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Lots of boats come to Oriental, some tie up at the Town Dock for a night or two, others drop anchor in the harbor for a while. If you've spent any time on the water you know that every boat has a story. The Shipping News on TownDock.net brings you the stories of the boats that have visited recently.

NINA - Scow Schooner

January 11, 2005

t the Town Dock one Saturday morning in January, a fog set in, looking like the mists of time that the old looking boat had slipped through. The long boat with the short name is “Nina” a scow-schooner, 45 feet on deck and, in part because of her long bowsprit, seventy feet overall.

“Nina” is less than two decades old but her design is that of the cargo ships that would ply the waters of San Francisco, the Gulf, Maine and the Chesapeake in the 1800’s.

Dayton Trubee, who owns “Nina”, says that in their day, there would be hundreds of schooners like “Nina” carrying cargo along the California coast. “Nina” crew member Ingrid Code says that in a sense, the scow schooners were the “predecessors of the barges of today…except they’re much more beautiful.”

The boat is 15 feet at its widest and draws three feet. The two masts are made of pine.

Down below, the forward and aft areas are accessed via companionways and are connected by a walk-through area that requires crouching down as you pass the engine. Aft, there’s a cabin with a desk, bunk and a head with a bathtub, a luxury not often seen on vessels at the Town Dock.

The forward area has a dining area and galley with a Lunenberg pig iron stove. Forward of that Ingrid showed her cabin just aft of the anchor locker. All this area, she said, would have been for cargo on the original scow schooners. In its present set up, the cabin doesn’t allow for much in the way or cargo. Or headroom.

Behind Ingrid’s berth rests the nameplate, “Vintage” . That was its name when the boat was completed at the Brooklyn Boat Yard in Maine in the mid-80’s. The first owner had the boat for a few years, then sold it to a couple who chartered it in the Caribbean.

Ingrid says that Dayton Trubee had been keeping track of the boat off and on since it was first commissioned. In the mid-90’s he was running a boat restoration business near Annapolis, when, Ingrid says, “Someone called him one day and said, ’You won’t believe this but that boat you’ve been following is in Spa Creek and theres a big ‘For Sale’ sign on it!’”

Dayton Trubee bought the boat which was a bit weary after its years of chartering in the tropics . He spent a while restoring it and about 8 years ago he moved aboard. He renamed the boat “Nina”.

Ingrid got on board several years later. She’d been attending school in Baltimore. A native of Australia’s SE coast, she was missing the water and would take, she says, water taxi rides on the Baltimore harbor just to get out on it. However, she had never been sailing before Dayton invited her to crew on board “Nina” for a trip to NYC.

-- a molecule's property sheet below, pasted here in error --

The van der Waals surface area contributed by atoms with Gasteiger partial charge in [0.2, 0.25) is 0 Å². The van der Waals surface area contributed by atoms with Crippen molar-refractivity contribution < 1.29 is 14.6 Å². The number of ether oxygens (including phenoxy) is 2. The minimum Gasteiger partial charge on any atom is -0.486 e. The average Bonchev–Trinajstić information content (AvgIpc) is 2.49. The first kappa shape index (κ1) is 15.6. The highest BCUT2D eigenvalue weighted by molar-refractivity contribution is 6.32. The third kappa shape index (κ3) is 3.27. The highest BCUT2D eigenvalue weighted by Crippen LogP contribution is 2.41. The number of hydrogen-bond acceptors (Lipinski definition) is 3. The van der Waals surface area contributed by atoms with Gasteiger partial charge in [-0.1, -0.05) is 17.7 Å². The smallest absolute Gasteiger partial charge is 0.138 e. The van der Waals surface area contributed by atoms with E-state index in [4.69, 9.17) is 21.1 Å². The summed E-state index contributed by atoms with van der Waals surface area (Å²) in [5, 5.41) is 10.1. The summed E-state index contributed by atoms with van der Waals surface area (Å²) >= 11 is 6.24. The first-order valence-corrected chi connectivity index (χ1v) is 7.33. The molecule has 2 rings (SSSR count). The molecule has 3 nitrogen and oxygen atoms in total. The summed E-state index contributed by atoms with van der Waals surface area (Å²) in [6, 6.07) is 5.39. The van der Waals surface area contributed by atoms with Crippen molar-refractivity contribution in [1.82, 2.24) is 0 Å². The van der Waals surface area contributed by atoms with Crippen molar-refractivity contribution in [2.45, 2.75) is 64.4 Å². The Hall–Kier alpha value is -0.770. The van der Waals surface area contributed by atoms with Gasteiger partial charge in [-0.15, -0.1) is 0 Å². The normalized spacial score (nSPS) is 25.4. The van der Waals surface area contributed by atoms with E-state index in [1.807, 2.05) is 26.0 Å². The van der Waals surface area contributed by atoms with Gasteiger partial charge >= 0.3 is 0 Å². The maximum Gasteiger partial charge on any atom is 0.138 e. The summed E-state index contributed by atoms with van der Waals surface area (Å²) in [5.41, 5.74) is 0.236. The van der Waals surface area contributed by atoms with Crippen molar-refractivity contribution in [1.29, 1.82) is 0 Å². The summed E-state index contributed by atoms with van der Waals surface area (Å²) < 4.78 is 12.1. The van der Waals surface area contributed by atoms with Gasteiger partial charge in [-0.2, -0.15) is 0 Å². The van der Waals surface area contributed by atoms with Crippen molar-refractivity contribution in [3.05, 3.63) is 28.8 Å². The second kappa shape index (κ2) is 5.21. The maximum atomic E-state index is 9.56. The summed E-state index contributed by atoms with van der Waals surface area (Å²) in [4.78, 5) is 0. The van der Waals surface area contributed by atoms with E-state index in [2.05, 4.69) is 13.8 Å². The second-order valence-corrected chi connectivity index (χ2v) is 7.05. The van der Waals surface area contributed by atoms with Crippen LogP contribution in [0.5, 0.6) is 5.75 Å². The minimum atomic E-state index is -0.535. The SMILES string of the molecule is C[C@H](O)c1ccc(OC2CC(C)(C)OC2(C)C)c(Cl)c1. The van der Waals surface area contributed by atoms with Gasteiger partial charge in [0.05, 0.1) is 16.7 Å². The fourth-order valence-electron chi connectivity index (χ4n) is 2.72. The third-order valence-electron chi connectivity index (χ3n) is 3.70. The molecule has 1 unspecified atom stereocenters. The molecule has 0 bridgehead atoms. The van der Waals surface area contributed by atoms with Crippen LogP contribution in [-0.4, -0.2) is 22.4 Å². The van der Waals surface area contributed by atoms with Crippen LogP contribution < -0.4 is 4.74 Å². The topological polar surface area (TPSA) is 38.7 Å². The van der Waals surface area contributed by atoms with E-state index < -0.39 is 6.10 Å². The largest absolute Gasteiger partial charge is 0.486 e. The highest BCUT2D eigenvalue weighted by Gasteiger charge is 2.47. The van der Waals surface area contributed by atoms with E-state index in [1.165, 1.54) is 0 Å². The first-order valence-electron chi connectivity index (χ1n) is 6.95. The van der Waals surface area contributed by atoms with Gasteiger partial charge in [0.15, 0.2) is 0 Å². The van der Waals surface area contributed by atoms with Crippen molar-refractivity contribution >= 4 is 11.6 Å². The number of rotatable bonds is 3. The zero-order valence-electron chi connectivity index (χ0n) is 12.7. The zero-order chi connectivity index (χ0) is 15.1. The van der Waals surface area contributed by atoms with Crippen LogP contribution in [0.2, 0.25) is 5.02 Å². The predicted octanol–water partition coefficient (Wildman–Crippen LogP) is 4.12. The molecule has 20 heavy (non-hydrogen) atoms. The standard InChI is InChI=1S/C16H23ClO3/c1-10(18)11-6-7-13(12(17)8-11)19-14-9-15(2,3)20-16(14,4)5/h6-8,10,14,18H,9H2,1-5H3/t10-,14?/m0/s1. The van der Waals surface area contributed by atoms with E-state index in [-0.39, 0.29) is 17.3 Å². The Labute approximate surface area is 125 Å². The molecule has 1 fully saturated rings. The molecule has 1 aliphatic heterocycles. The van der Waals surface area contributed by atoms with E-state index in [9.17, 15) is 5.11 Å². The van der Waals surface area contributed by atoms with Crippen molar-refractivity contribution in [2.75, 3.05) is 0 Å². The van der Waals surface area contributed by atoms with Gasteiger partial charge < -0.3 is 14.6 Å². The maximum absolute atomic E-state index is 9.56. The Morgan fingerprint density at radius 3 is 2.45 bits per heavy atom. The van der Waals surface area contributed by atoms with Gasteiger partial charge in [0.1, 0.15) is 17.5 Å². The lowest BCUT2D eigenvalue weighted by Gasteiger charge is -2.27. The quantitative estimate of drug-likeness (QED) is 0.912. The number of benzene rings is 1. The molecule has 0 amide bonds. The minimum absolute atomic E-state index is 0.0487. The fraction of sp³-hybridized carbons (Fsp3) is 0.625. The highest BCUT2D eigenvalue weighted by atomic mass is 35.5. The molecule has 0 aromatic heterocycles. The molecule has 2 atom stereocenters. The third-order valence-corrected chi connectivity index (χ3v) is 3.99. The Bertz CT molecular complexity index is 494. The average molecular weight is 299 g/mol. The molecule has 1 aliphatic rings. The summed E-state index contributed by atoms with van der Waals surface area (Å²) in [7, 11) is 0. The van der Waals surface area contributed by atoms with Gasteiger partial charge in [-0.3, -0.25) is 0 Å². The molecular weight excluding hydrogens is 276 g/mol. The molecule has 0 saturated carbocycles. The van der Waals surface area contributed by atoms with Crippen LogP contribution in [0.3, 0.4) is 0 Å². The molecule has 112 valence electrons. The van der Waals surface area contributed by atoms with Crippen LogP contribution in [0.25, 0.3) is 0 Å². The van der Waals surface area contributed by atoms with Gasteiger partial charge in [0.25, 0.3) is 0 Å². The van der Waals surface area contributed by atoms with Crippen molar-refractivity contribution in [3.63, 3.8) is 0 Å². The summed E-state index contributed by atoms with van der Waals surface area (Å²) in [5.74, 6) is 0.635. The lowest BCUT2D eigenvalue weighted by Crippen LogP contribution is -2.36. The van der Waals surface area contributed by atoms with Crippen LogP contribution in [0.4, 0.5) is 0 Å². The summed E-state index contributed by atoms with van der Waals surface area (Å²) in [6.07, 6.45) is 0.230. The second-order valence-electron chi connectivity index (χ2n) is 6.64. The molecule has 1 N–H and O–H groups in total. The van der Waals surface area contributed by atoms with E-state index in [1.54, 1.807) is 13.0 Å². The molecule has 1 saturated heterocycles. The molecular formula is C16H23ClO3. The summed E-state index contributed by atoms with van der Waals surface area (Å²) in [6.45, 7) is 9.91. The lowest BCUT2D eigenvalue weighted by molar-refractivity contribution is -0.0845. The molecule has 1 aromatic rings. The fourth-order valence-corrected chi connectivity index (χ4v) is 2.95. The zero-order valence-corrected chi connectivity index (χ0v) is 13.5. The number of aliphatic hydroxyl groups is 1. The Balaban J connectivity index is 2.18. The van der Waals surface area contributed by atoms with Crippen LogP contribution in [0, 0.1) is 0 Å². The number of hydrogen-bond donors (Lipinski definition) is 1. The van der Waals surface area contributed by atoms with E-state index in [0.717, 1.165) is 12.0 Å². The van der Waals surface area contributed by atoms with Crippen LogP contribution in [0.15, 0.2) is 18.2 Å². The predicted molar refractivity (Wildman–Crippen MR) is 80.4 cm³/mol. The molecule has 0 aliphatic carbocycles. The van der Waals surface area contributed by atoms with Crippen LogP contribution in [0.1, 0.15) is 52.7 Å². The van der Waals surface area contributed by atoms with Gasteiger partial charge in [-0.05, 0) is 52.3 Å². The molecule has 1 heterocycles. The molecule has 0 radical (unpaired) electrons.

She describes being overwhelmed by the experience. “You have to picture this. Let me get it right… “ she says as she starts to describe sailing under the Verrazano Bridge and in to New York Harbor. “It was September. Early fall. A beautiful breeze. Blue skies. Nina is under full sail and I’m at the end of the bowsprit. We sailed to the Statue of Liberty. Ellis Island.”

And in taking in that view of New York for the first time, Ingrid says, she realized that, “this is how so many people, immigrants, came to Ellis Island. It wasn’t lost on me at all…..

The crew of “Nina” spent a couple a couple of weeks in NY and West Point. For Ingrid, the NY trip was a turning point. “I just loved it so much.” She spent a short time deciding between what she calls, “Reality and This.” In the end, “This” won out.

The world of living aboard a boat was a new one to her. Initially Ingrid says, she thought that only “rich persons” could afford it, that it would be “out of reach” to most. She’s found though, that there’s a full range of people cruising, “the wealthy and those on a shoe string. You can do a lot with very litttle.”

Over the past four years she’s sailed as far north as Maine — the fjord near Mt. Desert Island and Matinicus, among other places — and as far south as Key West. Three years ago, she and Dayton stopped in Oriental (they found a photo of their boat, under snow, on the wall at The Bean on this trip) Dayton recalled that on the visit, they were shoveling snow off the deck as they crossed the Neuse.

They are dawdling south, late again this year too. Perhaps, they’re emboldened by that kerosene-fired Lunenburg stove in the galley, which heats the boat. “Without this,” Ingrid says, “we couldn’t be traveling this late”.

Still, the crew of “Nina” is heading to warmer climes. Ingrid says they don’t really have a destination in mind and while there’s no set plan, she does have a few places she hasn’t visited that she’d like to explore.. including the Dry Tortugas west of Key West and Florida’s west coast.

Posted Tuesday January 11, 2005 by Melinda Penkava

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